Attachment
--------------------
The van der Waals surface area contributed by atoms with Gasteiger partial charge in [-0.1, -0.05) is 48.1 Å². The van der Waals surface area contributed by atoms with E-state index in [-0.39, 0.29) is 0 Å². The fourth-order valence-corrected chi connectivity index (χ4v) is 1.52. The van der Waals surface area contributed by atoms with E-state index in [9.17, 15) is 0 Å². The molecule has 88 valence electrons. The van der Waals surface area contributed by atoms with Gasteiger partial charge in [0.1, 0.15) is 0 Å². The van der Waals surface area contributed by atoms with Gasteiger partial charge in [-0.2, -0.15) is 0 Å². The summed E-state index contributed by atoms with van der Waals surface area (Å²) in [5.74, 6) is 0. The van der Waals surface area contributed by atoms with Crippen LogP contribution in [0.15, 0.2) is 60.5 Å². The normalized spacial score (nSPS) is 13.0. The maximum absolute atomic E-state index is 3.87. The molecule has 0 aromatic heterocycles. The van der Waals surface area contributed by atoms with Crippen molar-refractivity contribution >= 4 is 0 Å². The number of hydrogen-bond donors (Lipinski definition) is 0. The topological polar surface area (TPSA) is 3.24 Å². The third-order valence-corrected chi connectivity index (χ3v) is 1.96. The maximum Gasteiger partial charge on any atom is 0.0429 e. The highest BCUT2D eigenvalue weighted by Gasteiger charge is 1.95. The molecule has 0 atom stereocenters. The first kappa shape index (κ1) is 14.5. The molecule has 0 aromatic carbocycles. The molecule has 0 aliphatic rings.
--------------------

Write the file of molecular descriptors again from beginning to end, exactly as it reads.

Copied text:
The van der Waals surface area contributed by atoms with Gasteiger partial charge in [-0.1, -0.05) is 48.1 Å². The van der Waals surface area contributed by atoms with E-state index in [-0.39, 0.29) is 0 Å². The fourth-order valence-corrected chi connectivity index (χ4v) is 1.52. The van der Waals surface area contributed by atoms with E-state index in [9.17, 15) is 0 Å². The molecule has 88 valence electrons. The van der Waals surface area contributed by atoms with Gasteiger partial charge in [0.1, 0.15) is 0 Å². The van der Waals surface area contributed by atoms with Gasteiger partial charge in [-0.2, -0.15) is 0 Å². The summed E-state index contributed by atoms with van der Waals surface area (Å²) in [5.74, 6) is 0. The van der Waals surface area contributed by atoms with Crippen LogP contribution in [0.15, 0.2) is 60.5 Å². The normalized spacial score (nSPS) is 13.0. The maximum absolute atomic E-state index is 3.87. The molecule has 0 aromatic heterocycles. The van der Waals surface area contributed by atoms with Crippen molar-refractivity contribution >= 4 is 0 Å². The number of hydrogen-bond donors (Lipinski definition) is 0. The topological polar surface area (TPSA) is 3.24 Å². The third-order valence-corrected chi connectivity index (χ3v) is 1.96. The maximum Gasteiger partial charge on any atom is 0.0429 e. The highest BCUT2D eigenvalue weighted by Gasteiger charge is 1.95. The molecule has 0 atom stereocenters. The first kappa shape index (κ1) is 14.5. The molecule has 0 aromatic carbocycles. The molecule has 0 aliphatic rings.